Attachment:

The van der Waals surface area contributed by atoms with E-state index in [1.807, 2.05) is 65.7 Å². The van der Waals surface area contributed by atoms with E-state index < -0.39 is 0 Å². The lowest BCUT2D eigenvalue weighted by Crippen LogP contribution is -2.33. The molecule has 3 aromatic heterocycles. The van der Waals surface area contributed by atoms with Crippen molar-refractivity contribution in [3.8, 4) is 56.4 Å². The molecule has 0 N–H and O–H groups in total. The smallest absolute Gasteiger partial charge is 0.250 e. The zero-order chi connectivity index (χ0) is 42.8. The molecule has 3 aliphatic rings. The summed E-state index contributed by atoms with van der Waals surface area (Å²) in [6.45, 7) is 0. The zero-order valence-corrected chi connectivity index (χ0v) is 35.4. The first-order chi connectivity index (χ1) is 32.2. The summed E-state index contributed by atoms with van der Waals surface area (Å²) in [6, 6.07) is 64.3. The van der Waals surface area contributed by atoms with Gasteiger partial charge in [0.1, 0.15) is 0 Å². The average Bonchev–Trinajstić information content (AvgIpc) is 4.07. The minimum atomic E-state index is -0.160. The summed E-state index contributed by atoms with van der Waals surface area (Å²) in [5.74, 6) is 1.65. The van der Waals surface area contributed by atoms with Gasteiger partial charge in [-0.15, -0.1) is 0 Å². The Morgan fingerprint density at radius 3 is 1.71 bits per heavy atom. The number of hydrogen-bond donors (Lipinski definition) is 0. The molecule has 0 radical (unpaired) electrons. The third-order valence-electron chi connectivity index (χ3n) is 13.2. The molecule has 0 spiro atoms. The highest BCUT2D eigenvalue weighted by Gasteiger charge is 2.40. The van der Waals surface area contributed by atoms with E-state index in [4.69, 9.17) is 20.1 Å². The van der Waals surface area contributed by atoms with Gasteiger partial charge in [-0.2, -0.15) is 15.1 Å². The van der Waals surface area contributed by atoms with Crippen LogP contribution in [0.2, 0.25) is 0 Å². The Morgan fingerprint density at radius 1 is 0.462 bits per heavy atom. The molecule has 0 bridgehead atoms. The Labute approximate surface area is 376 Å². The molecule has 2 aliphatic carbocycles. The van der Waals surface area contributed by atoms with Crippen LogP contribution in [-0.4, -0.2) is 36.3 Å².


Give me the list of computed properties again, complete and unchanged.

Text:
The van der Waals surface area contributed by atoms with E-state index in [1.807, 2.05) is 65.7 Å². The van der Waals surface area contributed by atoms with E-state index < -0.39 is 0 Å². The lowest BCUT2D eigenvalue weighted by Crippen LogP contribution is -2.33. The molecule has 3 aromatic heterocycles. The van der Waals surface area contributed by atoms with Crippen molar-refractivity contribution in [3.8, 4) is 56.4 Å². The molecule has 0 N–H and O–H groups in total. The smallest absolute Gasteiger partial charge is 0.250 e. The zero-order chi connectivity index (χ0) is 42.8. The molecule has 3 aliphatic rings. The summed E-state index contributed by atoms with van der Waals surface area (Å²) in [6.45, 7) is 0. The zero-order valence-corrected chi connectivity index (χ0v) is 35.4. The first-order chi connectivity index (χ1) is 32.2. The summed E-state index contributed by atoms with van der Waals surface area (Å²) in [6, 6.07) is 64.3. The van der Waals surface area contributed by atoms with Gasteiger partial charge in [0.1, 0.15) is 0 Å². The average Bonchev–Trinajstić information content (AvgIpc) is 4.07. The minimum atomic E-state index is -0.160. The summed E-state index contributed by atoms with van der Waals surface area (Å²) in [5.74, 6) is 1.65. The van der Waals surface area contributed by atoms with Gasteiger partial charge in [-0.15, -0.1) is 0 Å². The Morgan fingerprint density at radius 3 is 1.71 bits per heavy atom. The number of hydrogen-bond donors (Lipinski definition) is 0. The molecule has 0 radical (unpaired) electrons. The third-order valence-electron chi connectivity index (χ3n) is 13.2. The molecule has 0 spiro atoms. The highest BCUT2D eigenvalue weighted by Gasteiger charge is 2.40. The van der Waals surface area contributed by atoms with E-state index in [4.69, 9.17) is 20.1 Å². The van der Waals surface area contributed by atoms with Gasteiger partial charge in [-0.2, -0.15) is 15.1 Å². The van der Waals surface area contributed by atoms with Crippen LogP contribution in [0.2, 0.25) is 0 Å². The Morgan fingerprint density at radius 1 is 0.462 bits per heavy atom. The molecule has 0 bridgehead atoms. The Labute approximate surface area is 376 Å². The molecule has 2 aliphatic carbocycles. The van der Waals surface area contributed by atoms with Crippen LogP contribution in [-0.4, -0.2) is 36.3 Å².